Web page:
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Play Analysis - Life is a Dream, The Nature of Spanish Society (Values, Social Morals, Expectations and Political Culture) (Book Review Sample)


The Nature of Spanish Society ( Values, Social Morals, Expectations and Political Culture)

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Play Analysis: “Life is a Dream”
The Nature of Spanish Society ( Values, Social Morals, Expectations and Political Culture)
The play is a Spanish Golden Age drama written by Pedro Calderon. The story commences at the Warsaw frontier in the countryside between Poland and Russia. Rosaura, a noble woman, dressed as a man is traveling by foot with her servant after they lose their horse. The story depicts the illusionary and dreamy nature of the world and the inconsistencies in life. The story is about a prince who is imprisoned since birth to evade an astrologer's prediction of his rebellion. He first loses control of himself then gains it when he discovers the illusory nature of human desires and eventually masters self-mastery. The essay addresses the nature of the Spanish culture as depicted in the play, values, mores and social expectations of the society. It also explores the political character of the era.
Pedro Calderon optimizes the Baroque style of art and literature that was widespread in the Spanish culture of the Golden Age. Like other Baroque literature he explores the themes of nature, Free will and fate and human character and conflicts in theology. In Siegmund's soliloquy, he portrays the dreamy nature of life. What is life? A frenzy.He says,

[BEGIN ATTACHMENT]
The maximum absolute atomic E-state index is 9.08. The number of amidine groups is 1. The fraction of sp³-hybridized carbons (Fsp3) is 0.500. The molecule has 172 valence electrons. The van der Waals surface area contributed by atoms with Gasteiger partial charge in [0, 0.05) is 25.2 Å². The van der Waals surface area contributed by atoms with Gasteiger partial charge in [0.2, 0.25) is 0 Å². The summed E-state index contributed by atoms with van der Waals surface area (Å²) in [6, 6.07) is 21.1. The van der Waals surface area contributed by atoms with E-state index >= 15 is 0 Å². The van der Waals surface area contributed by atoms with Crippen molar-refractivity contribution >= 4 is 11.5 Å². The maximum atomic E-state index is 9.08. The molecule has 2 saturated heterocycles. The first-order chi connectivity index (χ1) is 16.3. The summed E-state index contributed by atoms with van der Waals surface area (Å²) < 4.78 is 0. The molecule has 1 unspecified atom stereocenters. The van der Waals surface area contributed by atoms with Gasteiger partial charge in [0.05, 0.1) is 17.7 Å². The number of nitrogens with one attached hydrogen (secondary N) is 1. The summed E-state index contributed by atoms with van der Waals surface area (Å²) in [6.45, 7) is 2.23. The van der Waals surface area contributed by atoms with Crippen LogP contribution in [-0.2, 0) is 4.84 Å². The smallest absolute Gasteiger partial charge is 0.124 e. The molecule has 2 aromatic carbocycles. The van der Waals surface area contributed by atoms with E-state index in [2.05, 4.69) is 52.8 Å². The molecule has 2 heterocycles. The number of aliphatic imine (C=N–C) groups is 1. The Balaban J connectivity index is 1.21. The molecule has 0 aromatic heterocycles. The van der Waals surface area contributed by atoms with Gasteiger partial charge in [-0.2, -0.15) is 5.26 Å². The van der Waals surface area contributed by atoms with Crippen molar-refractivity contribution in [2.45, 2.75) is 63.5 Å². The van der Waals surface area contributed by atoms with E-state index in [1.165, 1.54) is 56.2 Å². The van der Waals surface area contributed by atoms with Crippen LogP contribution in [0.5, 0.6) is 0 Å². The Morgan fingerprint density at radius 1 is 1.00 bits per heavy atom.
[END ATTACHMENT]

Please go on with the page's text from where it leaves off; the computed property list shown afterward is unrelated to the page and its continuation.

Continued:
What is life? An illusion,
A shadow, fiction,
And the greatest good is paltry:
Since all life is a dream,
And dreams are also dreams (Calderon, Act 2 1195-1200).
Calderon also uses another soliloquy of Siegmund to describe the human character.Siegmund says" This guilty piece of human handiwork,
And all that is within it. Oh, how oft,
How oft, within or here abroad, have I
Waited, and in the whisper of my heart
Pray'd for the slanting hand of heaven to strike
The blow myself I dared not, out of fear…"(Calderon 2003, Act 1). Most of the golden age drama had their plots built of dishonor through sexual misconduct. Life is a dream portrays this kind of scheme through Estrella and Rosaura. This scenario explains the value of honor in the Spanish society during the period.
The society valued social classes and status in the play. The nobles deemed themselves higher than the rest of the community. Astolfo secretly loves Rosaura and wears a portrait of her around his neck. However, he cannot declare his love for her because she belongs to a lower social class than him. When Clotaldo admits to them that Rosaura is his daughter and was born of a noblewoman he readily accepts to marry her.
The society in the play is experiencing religious conflicts between Catholics and astrologers. The author wrote the story when there were reforms in the dominant Catholic church that led to Protestantism. The king realizes that he has imprisoned his son Siegmund for a prediction that could not be true. The rest of the state thinks that the son died, but now the King releases him from his cell at the tower. Astrologers believed in predestination where a person's behavior was determined by constellation while the church believed that every human being had the power of free will. The stars could shape a person's character but not determined how it would be. When Siegmund masters his self-control he overthrows his father but also forgives him (Act 3). He learns that he is expected to do good. The stars predicted his rebellion but not his change in conduct and forgiving his father. Though the author writes the story in Poland, it mirrors the state of the Spanish community at the time.